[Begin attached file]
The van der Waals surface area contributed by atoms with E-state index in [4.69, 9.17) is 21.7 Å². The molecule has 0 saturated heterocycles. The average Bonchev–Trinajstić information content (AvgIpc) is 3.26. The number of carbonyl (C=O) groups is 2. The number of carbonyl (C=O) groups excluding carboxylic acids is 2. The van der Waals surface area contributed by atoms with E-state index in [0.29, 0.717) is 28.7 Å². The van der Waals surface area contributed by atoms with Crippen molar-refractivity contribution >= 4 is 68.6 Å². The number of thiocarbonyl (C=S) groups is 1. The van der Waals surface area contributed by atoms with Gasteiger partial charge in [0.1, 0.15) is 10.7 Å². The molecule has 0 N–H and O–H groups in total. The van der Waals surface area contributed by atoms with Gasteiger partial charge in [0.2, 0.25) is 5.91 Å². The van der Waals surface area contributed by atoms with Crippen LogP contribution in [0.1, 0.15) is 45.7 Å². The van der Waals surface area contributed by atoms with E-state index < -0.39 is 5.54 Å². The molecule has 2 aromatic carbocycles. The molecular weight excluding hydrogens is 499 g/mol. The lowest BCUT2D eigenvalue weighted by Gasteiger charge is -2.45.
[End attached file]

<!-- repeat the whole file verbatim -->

The van der Waals surface area contributed by atoms with E-state index in [4.69, 9.17) is 21.7 Å². The molecule has 0 saturated heterocycles. The average Bonchev–Trinajstić information content (AvgIpc) is 3.26. The number of carbonyl (C=O) groups is 2. The number of carbonyl (C=O) groups excluding carboxylic acids is 2. The van der Waals surface area contributed by atoms with E-state index in [0.29, 0.717) is 28.7 Å². The van der Waals surface area contributed by atoms with Crippen molar-refractivity contribution >= 4 is 68.6 Å². The number of thiocarbonyl (C=S) groups is 1. The van der Waals surface area contributed by atoms with Gasteiger partial charge in [0.1, 0.15) is 10.7 Å². The molecule has 0 N–H and O–H groups in total. The van der Waals surface area contributed by atoms with Gasteiger partial charge in [0.2, 0.25) is 5.91 Å². The van der Waals surface area contributed by atoms with Crippen LogP contribution in [0.1, 0.15) is 45.7 Å². The van der Waals surface area contributed by atoms with E-state index < -0.39 is 5.54 Å². The molecule has 2 aromatic carbocycles. The molecular weight excluding hydrogens is 499 g/mol. The lowest BCUT2D eigenvalue weighted by Gasteiger charge is -2.45.